Basically whatever fits the style and can be sold. It can be a whole song you have to play, including riffs, overdubbed licks, doubled rhythm guitars, a bit of acoustic strumming or picking, maybe even a guitar solo, doubled lead vocals with the guitar, a theme and variations of it, or the outro solo. Maybe it is just a theme that needs to be doubled, or maybe just one tough powerchord and the end of a jingle.
You may be asked to play in the style of guitarist "x", so know what the differences are in the styles of a couple of famous guitarists.
Due to the amazing recording possibilities nowadays, don't be surprised if the producer cuts your recorded tracks in pieces and uses just bits and pieces for the song.
There might be a predetermined idea on what the guitar has to do - then just try to fit it as close as possible. They might also have no clue what you ought to play - then just offer possible guitar lines in the appropriate style.
This is usually where you end up. That will be your working space for the next 5 minutes or few hours.
A small tip - if you are doubling guitars, let them be panned hard left and right so that you can tell the difference between the guitar track that is already recorded and the one you are playing now. I always have the "old" one panned hard left and the "new" one panned hard right. Chances are better for you to nail them exactly on top of each other if your brain can separate them.
To be in good shape for recording sessions there are a lot of things you can practice at home. Be prepared and know your abilities!
Here is what you can do and what you should work on:
Practice 8th notes, triplets, 16th notes and rests with a metronome or drum machine.
Practice strumming patterns and picking patterns for acoustic.
Practice ear training! Figure out chords, progressions, intervals by ear. Be able to get a grip on phrases quickly.
Muting and dampening strings, changing chords with little or no sliding noises.
Hear how volume and sound differ if you pick the strings softer or harder and get comfortable with this. Be able to include it in your phrasing to feature accents and to add more life to your playing.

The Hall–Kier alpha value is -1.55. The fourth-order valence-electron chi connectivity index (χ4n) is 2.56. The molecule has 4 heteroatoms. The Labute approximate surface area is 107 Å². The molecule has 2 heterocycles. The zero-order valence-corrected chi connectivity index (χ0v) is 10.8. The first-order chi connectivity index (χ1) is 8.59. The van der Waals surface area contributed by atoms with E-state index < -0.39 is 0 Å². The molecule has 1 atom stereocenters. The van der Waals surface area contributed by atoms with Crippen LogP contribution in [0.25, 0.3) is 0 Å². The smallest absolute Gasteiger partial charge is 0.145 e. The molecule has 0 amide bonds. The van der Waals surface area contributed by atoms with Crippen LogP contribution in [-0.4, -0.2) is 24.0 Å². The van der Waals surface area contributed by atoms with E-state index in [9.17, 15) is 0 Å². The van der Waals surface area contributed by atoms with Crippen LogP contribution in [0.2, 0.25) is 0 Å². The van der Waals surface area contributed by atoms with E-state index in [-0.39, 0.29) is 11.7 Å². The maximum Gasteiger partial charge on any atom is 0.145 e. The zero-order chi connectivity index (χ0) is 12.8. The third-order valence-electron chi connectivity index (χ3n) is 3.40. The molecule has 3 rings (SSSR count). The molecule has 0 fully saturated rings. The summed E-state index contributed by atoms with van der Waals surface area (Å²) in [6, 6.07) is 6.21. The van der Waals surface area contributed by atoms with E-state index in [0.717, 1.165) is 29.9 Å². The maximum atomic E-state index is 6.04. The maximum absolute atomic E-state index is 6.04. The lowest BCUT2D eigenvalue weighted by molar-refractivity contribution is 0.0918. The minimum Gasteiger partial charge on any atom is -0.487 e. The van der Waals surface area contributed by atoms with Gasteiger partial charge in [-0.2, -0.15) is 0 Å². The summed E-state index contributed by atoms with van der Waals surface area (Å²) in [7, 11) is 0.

Practice chord inversion, chord changes with little overall tonal movement, changes in different inversions all over the neck. If you play the inversion the producer hears in his head quickly you save time and this can also get you the next job. To practice this skill, write and arrange guitar parts that contain three or more different guitar tracks that fit well layered over each other.
Be able to play different styles with their distinct details as reliably as possible. You could be listening to Slayer in the car and run into a country session. To work on this skill, switch through radio channels and improvise over what you hear in that certain style.
The usual cliché things. No one needs a wholetone lick when a simple pentatonic doublestop does the job. To know what the producer wants - to listen as fast as possible - is one of your most valuable weapons!
I think it was Steve Lukather who once said that he could hear if a guitarist is good or bad by just listening to him bending a note. I agree with him. To make a perfect bend or vibrato can tell you how much control that guitar player has. The more control, the better. Adding a sweet vibrato to a note is better than just waiting for a note to fade away.
Practice reading lead sheets and be able to write your own. Sometimes you have to figure out progressions by ear, sometimes you get a lead sheet. They can differ in quality and are subject to change a few times during the session. Make sure you can read chord symbols and their variations. A lot of lead sheets are written by keyboardists or pianists; it is possible that they don't write out the chords as you would see them.
For example, they might write Dsus because they want a suspended sound there but you would see the chord as a C/D. Or they think of a Amin7/C which could be your average C major shape. Be aware of those differences in chord spelling. Be flexible.
Don't overplay. You are not recording a guitar album. A lot of times you are just there to fill spaces or to just deliver the sound of a guitar. Do this. Listen closely to the beat and melody, maybe vocals if available as well and fill spaces logically. Listen to jingles and hit songs - basically everything that is commercial - and figure out at which places the guitars are added. If you are used to playing whole melodies, try to play just every second note. Same with chord changes.
Be in tune. Tune before every take if necessary. A good guitar (bridge, nut and tuning machines) can save you that hassle, and saves time and nerves. If you bring your own pedal(s), know how to tweak the sound quickly (thinner, less distortion, more mids etc.). Most of the times your small multieffect unit does the job and no hi-tech racks or Marshall walls are needed. In some situations even the distortion is processed directly with the computer and you plug the guitar into the studios tube pre-amp that's connected to the computers soundcard. That makes it possible for the sound engineer to adjust the amount of distortion in the mix.